98 research outputs found

    Estimated IPD to CAP incidence rate ratio over the period 2008/09 to 2012/2013.

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    <p>Estimated IPD to CAP incidence rate ratio over the period 2008/09 to 2012/2013.</p

    Results of the cost effectiveness analysis according to incremental cost effectiveness ratio (ICER) and maximum price per dose; base case and sensitivity analysis.

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    <p>Results of the cost effectiveness analysis according to incremental cost effectiveness ratio (ICER) and maximum price per dose; base case and sensitivity analysis.</p

    Incidence of vaccine-type IPD and CAP as applied by year in the model, and the cost-effectiveness and maximum price per dose (threshold of £20,000) for the corresponding incidence in case this would be the long-term incidence.

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    <p>Incidence of vaccine-type IPD and CAP as applied by year in the model, and the cost-effectiveness and maximum price per dose (threshold of £20,000) for the corresponding incidence in case this would be the long-term incidence.</p

    Projected future incidence of Invasive pneumococcal disease (IPD) and Community Acquired Pneumonia (CAP) caused by the PCV13 vaccine types per 100,000.

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    <p>In 2018/2019 a new steady state was assumed to be reached and the same incidence was continued after.</p

    Relationship between Humoral Immune Responses against HPV16, HPV18, HPV31 and HPV45 in 12-15 Year Old Girls Receiving Cervarix<sup>®</sup> or Gardasil<sup>®</sup> Vaccine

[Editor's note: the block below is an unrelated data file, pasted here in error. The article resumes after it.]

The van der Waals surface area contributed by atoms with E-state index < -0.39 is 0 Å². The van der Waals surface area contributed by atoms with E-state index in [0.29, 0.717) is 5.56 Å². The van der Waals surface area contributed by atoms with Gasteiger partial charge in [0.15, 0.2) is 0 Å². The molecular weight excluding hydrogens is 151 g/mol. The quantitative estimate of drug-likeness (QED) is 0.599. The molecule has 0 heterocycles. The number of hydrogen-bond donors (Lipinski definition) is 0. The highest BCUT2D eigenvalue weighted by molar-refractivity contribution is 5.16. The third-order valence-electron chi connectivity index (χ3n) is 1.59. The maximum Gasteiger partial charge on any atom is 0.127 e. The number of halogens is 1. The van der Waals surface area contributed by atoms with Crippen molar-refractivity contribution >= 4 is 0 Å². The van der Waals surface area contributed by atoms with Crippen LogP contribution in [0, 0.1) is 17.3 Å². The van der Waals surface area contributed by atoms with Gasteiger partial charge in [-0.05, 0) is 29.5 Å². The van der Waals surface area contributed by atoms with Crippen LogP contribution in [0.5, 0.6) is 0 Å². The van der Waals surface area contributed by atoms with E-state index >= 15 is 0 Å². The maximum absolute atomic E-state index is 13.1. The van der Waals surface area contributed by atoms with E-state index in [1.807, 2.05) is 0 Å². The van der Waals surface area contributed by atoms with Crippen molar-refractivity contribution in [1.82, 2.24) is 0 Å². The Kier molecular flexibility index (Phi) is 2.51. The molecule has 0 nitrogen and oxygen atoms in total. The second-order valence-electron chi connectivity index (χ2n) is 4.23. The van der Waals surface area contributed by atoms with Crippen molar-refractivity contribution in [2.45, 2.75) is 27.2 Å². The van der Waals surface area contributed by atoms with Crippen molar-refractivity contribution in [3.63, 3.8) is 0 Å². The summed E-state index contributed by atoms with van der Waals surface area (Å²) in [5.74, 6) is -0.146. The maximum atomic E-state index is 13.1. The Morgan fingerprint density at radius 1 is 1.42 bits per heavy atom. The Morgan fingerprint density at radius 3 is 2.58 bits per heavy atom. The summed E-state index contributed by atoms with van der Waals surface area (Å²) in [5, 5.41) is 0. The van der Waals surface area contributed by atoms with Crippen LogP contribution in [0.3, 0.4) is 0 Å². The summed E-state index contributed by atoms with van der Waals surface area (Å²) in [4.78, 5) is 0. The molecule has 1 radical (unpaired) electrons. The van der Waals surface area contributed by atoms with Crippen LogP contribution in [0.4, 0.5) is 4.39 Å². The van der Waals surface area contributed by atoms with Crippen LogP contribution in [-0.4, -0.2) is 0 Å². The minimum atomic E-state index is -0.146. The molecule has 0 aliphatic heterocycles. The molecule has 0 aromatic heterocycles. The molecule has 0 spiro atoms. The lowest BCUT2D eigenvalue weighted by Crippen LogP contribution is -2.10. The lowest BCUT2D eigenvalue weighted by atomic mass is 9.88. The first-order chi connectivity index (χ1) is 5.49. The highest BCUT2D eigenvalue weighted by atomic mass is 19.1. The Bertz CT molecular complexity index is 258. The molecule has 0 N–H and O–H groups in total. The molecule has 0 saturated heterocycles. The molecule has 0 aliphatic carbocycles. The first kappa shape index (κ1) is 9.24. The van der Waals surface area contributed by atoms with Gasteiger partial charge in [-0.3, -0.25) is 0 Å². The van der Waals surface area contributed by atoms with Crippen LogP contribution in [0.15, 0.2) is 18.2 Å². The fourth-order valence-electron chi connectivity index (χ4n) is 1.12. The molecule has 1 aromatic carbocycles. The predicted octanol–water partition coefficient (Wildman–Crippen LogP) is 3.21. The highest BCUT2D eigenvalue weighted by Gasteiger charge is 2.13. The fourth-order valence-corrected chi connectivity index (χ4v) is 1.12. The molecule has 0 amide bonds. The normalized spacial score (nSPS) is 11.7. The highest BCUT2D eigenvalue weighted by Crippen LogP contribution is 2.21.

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    <div><p>Background</p><p>Human papillomavirus (HPV) vaccines confer protection against the oncogenic genotypes HPV16 and HPV18 through the generation of type-specific neutralizing antibodies raised against virus-like particles (VLP) representing these genotypes. The vaccines also confer a degree of cross-protection against HPV31 and HPV45, which are genetically-related to the vaccine types HPV16 and HPV18, respectively, although the mechanism is less certain. There are a number of humoral immune measures that have been examined in relation to the HPV vaccines, including VLP binding, pseudovirus neutralization and the enumeration of memory B cells. While the specificity of responses generated against the vaccine genotypes are fairly well studied, the relationship between these measures in relation to non-vaccine genotypes is less certain.</p><p>Methods</p><p>We carried out a comparative study of these immune measures against vaccine and non-vaccine genotypes using samples collected from 12–15 year old girls following immunization with three doses of either Cervarix<sup>®</sup> or Gardasil<sup>®</sup> HPV vaccine.</p><p>Results</p><p>The relationship between neutralizing and binding antibody titers and HPV-specific memory B cell levels for the vaccine genotypes, HPV16 and HPV18, were very good. The proportion of responders approached 100% for both vaccines while the magnitude of these responses induced by Cervarix<sup>®</sup> were generally higher than those following Gardasil<sup>®</sup> immunization. A similar pattern was found for the non-vaccine genotype HPV31, albeit at a lower magnitude compared to its genetically-related vaccine genotype, HPV16. However, both the enumeration of memory B cells and VLP binding responses against HPV45 were poorly related to its neutralizing antibody responses. Purified IgG derived from memory B cells demonstrated specificities similar to those found in the serum, including the capacity to neutralize HPV pseudoviruses.</p><p>Conclusions</p><p>These data suggest that pseudovirus neutralization should be used as the preferred humoral immune measure for studying HPV vaccine responses, particularly for non-vaccine genotypes.</p></div
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